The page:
Wednesday, February 15, 2012
A Job Market Story
Noah Smith tells his economics job market story over at Noahpinion, and it inspires me to tell one of mine. (Bravo, Noah, not just for landing a good job, but for doing it nonrobotically.) I have a lot of stories, because I was on the market a long, long time.
In this case, the time was December 1987, the place was Chicago, site of the annual economics meetings that year. I had just completed my dissertation, a theoretical treatment of wage compensation for dangerous work. (My chair was Herb Gintis, an extraordinarily generous and helpful advisor.) I had sent out a whole slew of applications but had landed hardly any first interviews.
My plane landed in Chicago just as a powerful snowstorm was blanketing the city. Since O’Hare closed for a while, the beginning of the meetings was disrupted, and the entire event felt a bit surreal. I had some extra time the first morning—OK, with few interviews I had a lot of extra time all the way through—so I decided to get some exercise. My hotel’s fitness room was shut down for renovations, and they were giving away vouchers for a health club down the street. I went down to the concierge desk to pick up mine.
Standing next to me was a woman of about my age, also picking up a voucher. Since neither of us quite knew where we were going, and the snow was blowing furiously in the wind, we decided to find our way together. I asked where she was from; she said the Duke school of public policy, and she was at the meetings to recruit. Amazing, I said, since I’m on the market, and I had applied to Duke public policy, and I was sure I would get an interview, since I am really a policy person, but I didn’t.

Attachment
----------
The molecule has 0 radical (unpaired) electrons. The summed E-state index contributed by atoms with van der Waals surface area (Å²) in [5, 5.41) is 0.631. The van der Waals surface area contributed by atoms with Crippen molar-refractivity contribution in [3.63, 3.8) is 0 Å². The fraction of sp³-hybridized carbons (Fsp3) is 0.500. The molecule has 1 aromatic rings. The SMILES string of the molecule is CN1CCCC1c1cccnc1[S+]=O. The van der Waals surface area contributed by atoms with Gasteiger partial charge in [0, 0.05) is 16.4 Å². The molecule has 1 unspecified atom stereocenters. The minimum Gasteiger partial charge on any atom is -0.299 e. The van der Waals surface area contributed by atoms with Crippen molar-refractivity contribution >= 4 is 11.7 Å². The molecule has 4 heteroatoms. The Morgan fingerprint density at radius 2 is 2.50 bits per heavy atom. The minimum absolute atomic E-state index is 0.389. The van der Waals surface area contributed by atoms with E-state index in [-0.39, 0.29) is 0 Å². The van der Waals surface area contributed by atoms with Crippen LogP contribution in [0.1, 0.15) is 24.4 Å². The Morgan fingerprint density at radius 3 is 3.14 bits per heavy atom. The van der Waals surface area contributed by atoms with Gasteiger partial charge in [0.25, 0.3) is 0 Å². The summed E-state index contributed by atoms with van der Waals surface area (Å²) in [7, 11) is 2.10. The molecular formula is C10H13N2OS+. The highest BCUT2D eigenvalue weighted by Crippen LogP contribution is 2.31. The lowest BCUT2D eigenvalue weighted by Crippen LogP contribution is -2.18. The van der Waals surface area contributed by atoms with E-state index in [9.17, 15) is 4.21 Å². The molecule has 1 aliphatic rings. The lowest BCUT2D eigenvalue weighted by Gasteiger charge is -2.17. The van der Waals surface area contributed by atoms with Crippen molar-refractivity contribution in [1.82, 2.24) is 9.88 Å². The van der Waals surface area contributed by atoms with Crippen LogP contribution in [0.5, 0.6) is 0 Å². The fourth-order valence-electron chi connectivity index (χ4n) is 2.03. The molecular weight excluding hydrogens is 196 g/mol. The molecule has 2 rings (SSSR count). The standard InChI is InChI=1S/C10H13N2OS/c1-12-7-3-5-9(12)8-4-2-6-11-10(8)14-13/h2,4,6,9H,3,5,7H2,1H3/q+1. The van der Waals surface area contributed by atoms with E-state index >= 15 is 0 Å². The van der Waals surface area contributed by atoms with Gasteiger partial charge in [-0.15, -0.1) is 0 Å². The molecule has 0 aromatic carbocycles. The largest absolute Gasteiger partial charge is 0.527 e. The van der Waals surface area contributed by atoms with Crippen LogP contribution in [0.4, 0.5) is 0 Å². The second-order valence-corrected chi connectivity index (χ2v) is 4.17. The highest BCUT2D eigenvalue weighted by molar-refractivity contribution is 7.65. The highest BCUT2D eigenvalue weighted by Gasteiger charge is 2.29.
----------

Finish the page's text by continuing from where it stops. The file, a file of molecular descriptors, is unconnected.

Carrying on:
She asked about my dissertation, and I described it. (The snow was fierce.) She seemed very interested. Why hadn’t they scheduled me, she wondered. Then she asked what school I was from. UMass-Amherst, I said. There was an uncomfortable silence. You could see her face simply drop, as if it were about to fall off. “Um, don’t they have a lot of Marxists there?”
Well, that was that: no last minute possibility at Duke. And it went downhill for the next half-dozen years, desperate and unproductive job-hunting with a smattering of amusing stories along the way.
The best comeback lines occur to you too late. I wish I had calmly replied, “Don’t worry, it’s sort of like AIDS. You can’t get it from casual contact.”